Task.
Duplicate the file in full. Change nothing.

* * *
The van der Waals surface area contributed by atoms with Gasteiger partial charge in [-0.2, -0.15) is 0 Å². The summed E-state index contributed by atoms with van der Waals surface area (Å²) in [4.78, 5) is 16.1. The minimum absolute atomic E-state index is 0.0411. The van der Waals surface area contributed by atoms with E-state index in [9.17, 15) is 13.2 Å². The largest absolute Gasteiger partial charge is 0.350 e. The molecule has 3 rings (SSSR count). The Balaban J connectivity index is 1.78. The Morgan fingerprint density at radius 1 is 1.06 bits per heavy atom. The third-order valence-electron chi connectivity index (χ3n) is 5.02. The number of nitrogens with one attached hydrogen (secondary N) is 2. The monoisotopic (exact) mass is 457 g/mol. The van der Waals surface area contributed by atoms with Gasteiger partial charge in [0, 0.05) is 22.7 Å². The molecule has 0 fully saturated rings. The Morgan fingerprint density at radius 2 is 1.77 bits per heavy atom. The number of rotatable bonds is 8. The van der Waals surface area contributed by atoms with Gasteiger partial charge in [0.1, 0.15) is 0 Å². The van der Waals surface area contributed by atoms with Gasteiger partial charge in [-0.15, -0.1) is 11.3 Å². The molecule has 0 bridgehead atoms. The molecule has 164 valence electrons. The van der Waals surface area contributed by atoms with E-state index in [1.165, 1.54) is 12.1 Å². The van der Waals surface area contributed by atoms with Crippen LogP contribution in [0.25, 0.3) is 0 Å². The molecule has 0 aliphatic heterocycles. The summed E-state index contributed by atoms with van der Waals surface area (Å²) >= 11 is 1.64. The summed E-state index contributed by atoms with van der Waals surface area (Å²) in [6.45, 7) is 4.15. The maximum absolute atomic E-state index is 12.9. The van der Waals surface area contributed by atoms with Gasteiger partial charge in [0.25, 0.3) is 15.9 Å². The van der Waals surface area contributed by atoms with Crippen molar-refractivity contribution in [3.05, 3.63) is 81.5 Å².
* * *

The van der Waals surface area contributed by atoms with Gasteiger partial charge in [-0.2, -0.15) is 0 Å². The summed E-state index contributed by atoms with van der Waals surface area (Å²) in [4.78, 5) is 16.1. The minimum absolute atomic E-state index is 0.0411. The van der Waals surface area contributed by atoms with E-state index in [9.17, 15) is 13.2 Å². The largest absolute Gasteiger partial charge is 0.350 e. The molecule has 3 rings (SSSR count). The Balaban J connectivity index is 1.78. The Morgan fingerprint density at radius 1 is 1.06 bits per heavy atom. The third-order valence-electron chi connectivity index (χ3n) is 5.02. The number of nitrogens with one attached hydrogen (secondary N) is 2. The monoisotopic (exact) mass is 457 g/mol. The van der Waals surface area contributed by atoms with Gasteiger partial charge in [0, 0.05) is 22.7 Å². The molecule has 0 fully saturated rings. The Morgan fingerprint density at radius 2 is 1.77 bits per heavy atom. The number of rotatable bonds is 8. The van der Waals surface area contributed by atoms with Gasteiger partial charge in [0.1, 0.15) is 0 Å². The van der Waals surface area contributed by atoms with Gasteiger partial charge in [-0.15, -0.1) is 11.3 Å². The molecule has 0 bridgehead atoms. The molecule has 164 valence electrons. The van der Waals surface area contributed by atoms with E-state index in [1.165, 1.54) is 12.1 Å². The van der Waals surface area contributed by atoms with Crippen LogP contribution in [0.25, 0.3) is 0 Å². The molecule has 0 aliphatic heterocycles. The summed E-state index contributed by atoms with van der Waals surface area (Å²) >= 11 is 1.64. The summed E-state index contributed by atoms with van der Waals surface area (Å²) in [6.45, 7) is 4.15. The maximum absolute atomic E-state index is 12.9. The van der Waals surface area contributed by atoms with Gasteiger partial charge in [0.25, 0.3) is 15.9 Å². The van der Waals surface area contributed by atoms with Crippen molar-refractivity contribution in [3.05, 3.63) is 81.5 Å².